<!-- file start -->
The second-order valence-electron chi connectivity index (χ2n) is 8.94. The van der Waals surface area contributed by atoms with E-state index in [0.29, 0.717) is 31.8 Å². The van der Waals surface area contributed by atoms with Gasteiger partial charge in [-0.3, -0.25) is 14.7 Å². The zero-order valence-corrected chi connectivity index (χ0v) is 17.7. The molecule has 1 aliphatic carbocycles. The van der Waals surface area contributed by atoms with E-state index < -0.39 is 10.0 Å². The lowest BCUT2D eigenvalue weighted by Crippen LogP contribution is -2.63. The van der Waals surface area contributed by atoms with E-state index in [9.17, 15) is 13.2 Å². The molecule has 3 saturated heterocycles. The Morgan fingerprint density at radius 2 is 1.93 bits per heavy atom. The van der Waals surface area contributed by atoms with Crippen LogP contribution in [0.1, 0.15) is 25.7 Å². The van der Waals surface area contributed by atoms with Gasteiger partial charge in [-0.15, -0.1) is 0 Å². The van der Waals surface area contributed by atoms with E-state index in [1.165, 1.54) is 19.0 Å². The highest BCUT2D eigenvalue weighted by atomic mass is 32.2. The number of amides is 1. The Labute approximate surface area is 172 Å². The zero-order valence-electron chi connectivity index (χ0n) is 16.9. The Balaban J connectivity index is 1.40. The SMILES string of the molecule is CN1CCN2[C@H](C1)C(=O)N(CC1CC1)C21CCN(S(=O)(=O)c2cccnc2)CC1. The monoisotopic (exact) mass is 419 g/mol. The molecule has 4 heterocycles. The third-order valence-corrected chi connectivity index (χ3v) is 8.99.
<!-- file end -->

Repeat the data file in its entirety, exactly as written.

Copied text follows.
The second-order valence-electron chi connectivity index (χ2n) is 8.94. The van der Waals surface area contributed by atoms with E-state index in [0.29, 0.717) is 31.8 Å². The van der Waals surface area contributed by atoms with Gasteiger partial charge in [-0.3, -0.25) is 14.7 Å². The zero-order valence-corrected chi connectivity index (χ0v) is 17.7. The molecule has 1 aliphatic carbocycles. The van der Waals surface area contributed by atoms with E-state index < -0.39 is 10.0 Å². The lowest BCUT2D eigenvalue weighted by Crippen LogP contribution is -2.63. The van der Waals surface area contributed by atoms with E-state index in [9.17, 15) is 13.2 Å². The molecule has 3 saturated heterocycles. The Morgan fingerprint density at radius 2 is 1.93 bits per heavy atom. The van der Waals surface area contributed by atoms with Crippen LogP contribution in [0.1, 0.15) is 25.7 Å². The van der Waals surface area contributed by atoms with Gasteiger partial charge in [-0.15, -0.1) is 0 Å². The van der Waals surface area contributed by atoms with E-state index in [1.165, 1.54) is 19.0 Å². The highest BCUT2D eigenvalue weighted by atomic mass is 32.2. The number of amides is 1. The Labute approximate surface area is 172 Å². The zero-order valence-electron chi connectivity index (χ0n) is 16.9. The Balaban J connectivity index is 1.40. The SMILES string of the molecule is CN1CCN2[C@H](C1)C(=O)N(CC1CC1)C21CCN(S(=O)(=O)c2cccnc2)CC1. The monoisotopic (exact) mass is 419 g/mol. The molecule has 4 heterocycles. The third-order valence-corrected chi connectivity index (χ3v) is 8.99.